Lightweight prospect Dutchover (11-0, 8 KOs) knocked out southpaw Aguilera (14-4-1, 4 KOs) in the fifth round with a barrage of body blows that left the Costa Rican limp at the Doubletree Hotel.

For two rounds Aguilar used an awkward counter-punching style that had Dutchover a little tentative. But once he figured out that combination punching was the key, he opened up with barrages and floored Aguilar with body shots at the end of round four.

That signaled doom for Aguilar.

The fifth round saw Dutchover target the body with impunity as Aguilar tried holding, running and covering up with no success. Referee Wayne Hedgepeth signaled the fight over at 2:31 of the fifth round giving Dutchover the win by knockout.

In a bantamweight clash Santa Ana’s Mario Hernandez (7-0-1, 3 KOs) and Mexico City’s Ivan Gonzalez (4-1-2, 1 KO) fought to a majority draw after six back and forth rounds.

Hernandez targeted the body against the taller Gonzalez who relied on long range counters. Both found success but neither could prove superiority after six turbulent rounds.

After six rounds one judge saw it 58-56 for Gonzalez but the two other judges saw it 57-57 for a majority draw.

Other bouts

South Central L.A.’s Ruben Torres (7-0, 6 KOs) extended his undefeated streak with a knockout over Mexico’s Eder “El Koreano” Amaro (6-6, 2 KOs) in a lightweight fight. But it wasn’t easy.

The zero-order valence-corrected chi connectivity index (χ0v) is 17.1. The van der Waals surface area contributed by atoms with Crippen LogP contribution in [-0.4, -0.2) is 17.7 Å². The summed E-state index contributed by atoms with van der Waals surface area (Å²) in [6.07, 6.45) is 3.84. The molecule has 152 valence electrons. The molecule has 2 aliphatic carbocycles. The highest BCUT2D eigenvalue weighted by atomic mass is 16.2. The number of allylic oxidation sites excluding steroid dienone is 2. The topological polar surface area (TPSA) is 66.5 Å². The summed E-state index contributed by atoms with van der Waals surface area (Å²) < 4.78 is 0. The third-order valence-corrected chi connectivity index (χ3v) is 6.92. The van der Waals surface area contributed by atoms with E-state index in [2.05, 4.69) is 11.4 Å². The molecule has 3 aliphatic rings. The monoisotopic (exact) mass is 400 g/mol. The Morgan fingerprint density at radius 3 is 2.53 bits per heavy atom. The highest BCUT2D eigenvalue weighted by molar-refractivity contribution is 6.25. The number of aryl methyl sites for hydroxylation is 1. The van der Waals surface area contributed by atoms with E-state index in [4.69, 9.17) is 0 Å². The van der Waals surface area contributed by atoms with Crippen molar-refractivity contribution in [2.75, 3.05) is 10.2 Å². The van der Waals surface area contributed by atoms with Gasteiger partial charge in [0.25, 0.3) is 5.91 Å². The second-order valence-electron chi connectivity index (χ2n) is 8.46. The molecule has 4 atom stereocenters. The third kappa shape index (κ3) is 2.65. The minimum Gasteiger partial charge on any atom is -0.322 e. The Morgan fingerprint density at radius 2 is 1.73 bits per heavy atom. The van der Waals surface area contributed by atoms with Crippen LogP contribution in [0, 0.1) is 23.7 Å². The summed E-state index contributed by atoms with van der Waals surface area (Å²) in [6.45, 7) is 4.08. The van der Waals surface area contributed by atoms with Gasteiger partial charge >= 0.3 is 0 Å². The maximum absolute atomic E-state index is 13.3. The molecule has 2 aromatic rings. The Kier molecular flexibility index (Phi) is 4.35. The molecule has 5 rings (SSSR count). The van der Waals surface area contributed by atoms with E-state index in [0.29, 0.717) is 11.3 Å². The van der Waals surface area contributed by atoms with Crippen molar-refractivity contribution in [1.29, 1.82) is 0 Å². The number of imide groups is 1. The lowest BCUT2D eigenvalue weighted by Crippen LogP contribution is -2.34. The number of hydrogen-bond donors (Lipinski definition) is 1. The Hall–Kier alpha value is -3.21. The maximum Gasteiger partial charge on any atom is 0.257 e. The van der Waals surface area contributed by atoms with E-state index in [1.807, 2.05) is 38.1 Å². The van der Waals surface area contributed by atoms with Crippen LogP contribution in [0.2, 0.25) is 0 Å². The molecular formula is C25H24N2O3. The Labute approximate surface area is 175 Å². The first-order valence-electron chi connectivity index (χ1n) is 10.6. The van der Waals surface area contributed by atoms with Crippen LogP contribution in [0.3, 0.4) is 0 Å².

Amaro switched from southpaw to orthodox and was matching Torres for two rounds until the taller local fighter began blasting away to the body and head with precision. Many in the crowd cheered “Koreano” in unison but it couldn’t help once Torres zeroed in.

At the end of the fourth round Amaro could not continue and the fight was stopped giving a knockout for Torres.

Richard Brewart Jr. (2-0) mowed through Edward Aceves (0-5) flooring him with body shots in the first round then overwhelming him in the second. After seven unanswered blows referee Eddie Hernandez stopped the fight at 1:32 of round two giving Rancho Cucamonga’s Brewart the win by knockout in the super welterweight bout.

Southpaw David Ortiz (1-0) won his pro debut by unanimous decision after four rounds in a welterweight match against San Diego’s Mario Angeles (2-11-2). Ortiz lives in Bloomington, Calif. and is trained by Henry Ramirez. No knockdowns were scored.

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Charr-Oquendo Scuttled When Charr Tests Positive; the Odious WBA Saves Face



Manuel Charr

Manuel Charr and Fres Oquendo were scheduled to fight in Cologne, Germany, later this month (Sept. 29). Charr would be defending his WBA world heavyweight title, the “regular” version of it, not the “super” version which rests in the hands of Anthony Joshua.

The bout was quickly cancelled when it was revealed that Charr had tested positive for two banned anabolic steroids. The test was performed by VADA, the anti-doping agency identified with Las Vegas neurologist Dr. Margaret Goodman.

The 33-year-old Charr, born in Lebanon but a resident of Germany since the age of three, won the belt in his last start with a unanimous decision over 281-pound Russian behemoth Alexander Ustinov in Oberhausen, Germany. The title was vacant. Charr won the right to fight for it with a 10-round decision over Albanian slug Sefer Seferi. The victory over Ustinov elevated his record to 31-4. He has been stopped three times, by Vitali Klitschko, Alexander Povetkin, and Mairis Briedis.

If it wasn’t for bad luck, as the old saying goes, Fres Oquendo wouldn’t have any luck at all. For various reasons, his fights keep falling out. Before long he’ll be drawing social security. Well, not exactly, but he turned 45 in April and hasn’t fought in more than four years.